…to book a winter trip to South Andros – white sand, and lots of it.
Archives for June 2010
A couple of years ago at Alaska West we started offering a charter flight from Anchorage direct to Quinhagak – the Yupik village at the mouth of the Kanektok River, 6 miles from our camp. Our guests loved it because it provided much more direct access to our operation and just made the travel a heck of a lot smoother.
Last year we upgraded the charter to a DC-3, a really cool airplane that allowed more of our guests to take the charter. Reviews were great, so this year…
We upgraded again, this time to a deHavilland Dash 8 operated by Era Aviation. The Dash 8 allows all of our guests to take our charter to and from camp. It’s a modern, smooth, fast ride, and it’s comfy too – complete with a flight attendant and a lavatory! Era flies right out of the Anchorage International Airport and their service is awesome.
Of course the fishing is still the most important part of a trip to Alaska West, but getting there easily and in comfort doesn’t hurt.
More on Alaska West
Photo: BC West Staff
The week started well with excellent water conditions for Spring salmon fishing, with about 2 feet of visibility at the start of the week, favorable weather and even some decent numbers of early steelhead around. Being a June group (smaller groups of 4 max) the four of us had plenty of available water and fish rolling and showing in almost every pool. Host Brian Niska promptly got spooled by the two of the first four fish he hooked, with two fish taking us well down river before being brought to hand…(well, almost, one fell off at the beach…all but a photo.)
Joe Richter found himself snake bit for Springs (kings) but was doing a nice job of hooking steelhead. Eventually he did break his Dean River Spring salmon jinx with a micro Jack but took it all well in fun. Brian’s mother Louise also took the time to get dragged around by a nice Spring, much to poor Joe’s horror…(about her 10th cast all trip, she was only part-time fishing).
In the end Brian hooked about 6-8 good fish, plus some big grabs and Steelhead, and Joe continued to hook steelhead, a few sea-run char and the Jack. A great week was had by all.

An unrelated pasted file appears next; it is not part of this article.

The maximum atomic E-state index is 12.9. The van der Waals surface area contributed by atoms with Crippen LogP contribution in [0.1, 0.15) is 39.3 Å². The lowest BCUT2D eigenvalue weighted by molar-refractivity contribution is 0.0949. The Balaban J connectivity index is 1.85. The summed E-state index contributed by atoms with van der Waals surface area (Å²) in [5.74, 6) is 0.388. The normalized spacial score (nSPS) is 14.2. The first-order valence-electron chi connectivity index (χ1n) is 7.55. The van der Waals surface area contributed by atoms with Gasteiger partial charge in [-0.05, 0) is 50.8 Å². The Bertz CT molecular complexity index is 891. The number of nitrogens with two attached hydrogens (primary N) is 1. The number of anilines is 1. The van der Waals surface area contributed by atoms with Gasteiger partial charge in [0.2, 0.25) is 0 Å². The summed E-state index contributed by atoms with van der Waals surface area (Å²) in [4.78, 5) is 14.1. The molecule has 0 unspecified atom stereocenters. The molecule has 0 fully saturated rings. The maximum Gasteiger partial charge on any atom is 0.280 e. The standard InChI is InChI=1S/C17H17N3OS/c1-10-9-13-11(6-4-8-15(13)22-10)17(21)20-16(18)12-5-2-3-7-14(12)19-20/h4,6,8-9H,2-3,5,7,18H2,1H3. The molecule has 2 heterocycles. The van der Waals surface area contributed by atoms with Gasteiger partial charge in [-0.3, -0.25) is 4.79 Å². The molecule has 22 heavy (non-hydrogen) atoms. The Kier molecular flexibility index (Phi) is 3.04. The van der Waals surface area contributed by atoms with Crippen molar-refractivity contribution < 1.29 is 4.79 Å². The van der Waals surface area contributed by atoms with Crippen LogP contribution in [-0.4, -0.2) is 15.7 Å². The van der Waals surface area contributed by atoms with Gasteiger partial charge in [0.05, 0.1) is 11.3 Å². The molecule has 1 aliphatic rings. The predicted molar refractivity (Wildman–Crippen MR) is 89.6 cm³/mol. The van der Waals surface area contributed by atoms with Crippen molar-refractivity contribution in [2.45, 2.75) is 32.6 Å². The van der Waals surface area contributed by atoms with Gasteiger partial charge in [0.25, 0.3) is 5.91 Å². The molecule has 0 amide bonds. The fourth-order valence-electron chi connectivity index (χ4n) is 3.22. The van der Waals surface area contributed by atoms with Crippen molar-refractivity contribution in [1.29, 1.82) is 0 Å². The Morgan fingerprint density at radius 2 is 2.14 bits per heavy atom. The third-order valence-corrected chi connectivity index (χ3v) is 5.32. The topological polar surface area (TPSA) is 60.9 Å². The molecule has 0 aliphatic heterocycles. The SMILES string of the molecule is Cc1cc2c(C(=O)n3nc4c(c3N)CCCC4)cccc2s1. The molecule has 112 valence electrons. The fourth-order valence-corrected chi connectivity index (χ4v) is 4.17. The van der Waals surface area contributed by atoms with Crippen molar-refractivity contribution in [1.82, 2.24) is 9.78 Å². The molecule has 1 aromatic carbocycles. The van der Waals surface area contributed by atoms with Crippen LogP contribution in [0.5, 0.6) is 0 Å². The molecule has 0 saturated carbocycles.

Today we continue our series of weekly posts straight from The Little Red Book of Fly Fishing – a new collection of 250 nuggets of fly fishing wisdom from Kirk Deeter and the late, great Charlie Meyers. We’re lucky enough to have gotten permission to post some excerpts from the book – read on!
Our tip for the day is a big one related to nymphing – change your weight before you change your fly.
If you find this kind of this useful, you can pick up your copy of The Little Red Book of Fly Fishing right here.
I have never met an angler who doesn’t like or respect Pat Dorsey. For those of you who do not know Pat, he is, hands down, the hot stick guide on the trout rivers closest to Denver, namely the highly technical Cheesman Canyon section of the South Platte River, the Dream Stream section of the Platte (up in South Park), the Williams Fork of the Colorado (near Kremmling), and pretty much anywhere else he chooses to guide. He literally wrote the book on fly fishing the South Platte.
The fact that Pat is almost uniformly recognized as the best guide in one of the busiest trout fishing regions in America is tall praise. Despite that, he remains humble, hard working, and amazingly open with his bag of tricks. The most important lesson he ever shared came on a crowded day near Deckers—one of those days when conditions were challenging, the fish were stubborn, and the place was packed with so many anglers, we simply didn’t have the option of bouncing from one run to the next. We had to make do with the water right in front of us.
Pat tied on a double-nymph rig, with an RS2 and a Black Beauty. Three casts, and nothing. Pat suggested we add a “fuzz” more weight to the rig. A few more casts, and nothing still. I suggested we switch flies, as we knew the run we were working held fish. Maybe they just didn’t like our flies. No, insisted Pat, we’ll add a little more weight. Several more casts, nothing. He added yet another BB and, two casts later, we tied into a hefty brown trout.